Two Russian nuclear-armed bombers circled the western Pacific island of Guam this week in the latest sign of Moscow’s growing strategic assertiveness toward the United States.
The Russian Tu-95 Bear-H strategic bombers were equipped with nuclear-tipped cruise missiles and were followed by U.S. jets as they circumnavigated Guam on Feb. 12 local time—hours before President Barack Obama’s state of the union address.
The bomber incident was considered highly unusual. Russian strategic bombers are not known to have conducted such operations in the past into the south Pacific from bomber bases in the Russian Far East, which is thousands of miles away and over water.
Guam is one of the key strategic U.S. military bases under the Obama administration’s new “pivot” to Asia policy. As a result, it is a target of China and North Korea. Both have missiles capable of hitting the island, located about 1,700 miles east of the Philippines in the Mariana island chain.
This week’s bomber flights are a sign the Russians are targeting the island as well, one defense official said.
Guam also plays a key role in the Pentagon’s semi-secret strategy called the Air-Sea Battle Concept designed to counter what the Pentagon calls China’s anti-access and area denial weapons—precision guided missiles, submarines, anti-satellite weapons, and other special warfighting capabilities designed to prevent the U.S. military from defending allies or keeping sea lanes open in the region.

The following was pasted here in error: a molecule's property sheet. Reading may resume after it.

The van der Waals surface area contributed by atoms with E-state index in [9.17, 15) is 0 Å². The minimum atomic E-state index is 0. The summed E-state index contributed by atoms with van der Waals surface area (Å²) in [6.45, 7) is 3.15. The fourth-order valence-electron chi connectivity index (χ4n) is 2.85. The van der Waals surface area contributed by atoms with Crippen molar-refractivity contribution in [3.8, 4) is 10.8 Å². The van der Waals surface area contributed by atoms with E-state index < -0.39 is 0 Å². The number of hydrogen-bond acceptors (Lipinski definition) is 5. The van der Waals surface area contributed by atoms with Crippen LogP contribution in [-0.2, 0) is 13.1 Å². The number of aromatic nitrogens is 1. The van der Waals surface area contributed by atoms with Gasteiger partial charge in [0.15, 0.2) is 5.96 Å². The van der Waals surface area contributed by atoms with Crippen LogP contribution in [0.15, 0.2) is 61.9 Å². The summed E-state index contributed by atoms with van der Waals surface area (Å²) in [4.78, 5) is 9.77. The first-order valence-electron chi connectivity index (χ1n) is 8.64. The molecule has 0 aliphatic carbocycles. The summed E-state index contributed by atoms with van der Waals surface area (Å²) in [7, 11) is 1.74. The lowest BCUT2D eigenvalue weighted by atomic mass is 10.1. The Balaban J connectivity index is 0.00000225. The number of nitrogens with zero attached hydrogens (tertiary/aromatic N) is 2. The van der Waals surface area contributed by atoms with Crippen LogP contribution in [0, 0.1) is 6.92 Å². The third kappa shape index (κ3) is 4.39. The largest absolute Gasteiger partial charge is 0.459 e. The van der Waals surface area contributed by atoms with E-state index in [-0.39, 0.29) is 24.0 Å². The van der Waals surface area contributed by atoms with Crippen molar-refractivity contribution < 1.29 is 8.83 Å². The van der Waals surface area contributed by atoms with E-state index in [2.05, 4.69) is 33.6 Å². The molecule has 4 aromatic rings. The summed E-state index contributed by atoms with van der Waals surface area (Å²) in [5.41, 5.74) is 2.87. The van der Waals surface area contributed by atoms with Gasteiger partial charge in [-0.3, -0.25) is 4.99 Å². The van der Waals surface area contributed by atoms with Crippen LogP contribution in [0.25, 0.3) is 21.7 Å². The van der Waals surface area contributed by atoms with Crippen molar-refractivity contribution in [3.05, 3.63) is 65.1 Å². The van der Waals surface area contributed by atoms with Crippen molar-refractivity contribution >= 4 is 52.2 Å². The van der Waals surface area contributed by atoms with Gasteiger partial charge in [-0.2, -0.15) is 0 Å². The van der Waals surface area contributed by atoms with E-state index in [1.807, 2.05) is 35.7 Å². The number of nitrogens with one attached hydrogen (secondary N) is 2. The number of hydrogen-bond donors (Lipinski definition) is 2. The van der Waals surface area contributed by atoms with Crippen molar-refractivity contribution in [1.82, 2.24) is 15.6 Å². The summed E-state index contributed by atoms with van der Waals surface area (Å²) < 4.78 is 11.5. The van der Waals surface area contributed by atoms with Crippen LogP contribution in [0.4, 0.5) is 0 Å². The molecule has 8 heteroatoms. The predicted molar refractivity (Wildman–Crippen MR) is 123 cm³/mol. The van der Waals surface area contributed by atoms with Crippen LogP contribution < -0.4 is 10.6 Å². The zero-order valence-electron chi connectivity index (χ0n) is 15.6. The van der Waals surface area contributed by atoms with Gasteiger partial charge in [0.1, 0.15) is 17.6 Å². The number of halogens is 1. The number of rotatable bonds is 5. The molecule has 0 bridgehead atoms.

Defense officials disclosed the incident to the Free Beacon and said the Russian bomber flights appeared to be a strategic message from Moscow timed to the president’s state of the union speech.
“They were sending a message to Washington during the state of the union speech,” one official said.
“It shows that the Russians, like the Chinese, are not just going to sit idly by and watch the United States ‘pivot’ or ‘rebalance’ its forces toward Asia,” said former State Department security official Mark Groombridge.
“One could argue the Russians were poking a bit of fun at the Obama Administration, seeing how they flew these long-range bombers close to Guam on the same day as the state of the union address,” he said.
The Russian air incursion around Guam was the third threatening strategic bomber incident since June. On July 4th, two Bear H’s operated at the closest point to the United States that a Russian bomber has flown since the Soviet Union routinely conducted such flights.
The July bomber flights near California followed an earlier incident in June when two Bear H’s ran up against the air defense zone near Alaska as part of large-scale strategic exercises that Moscow said involved simulated attacks on U.S. missile defense bases. The Pentagon operates missile defense bases in Alaska and California.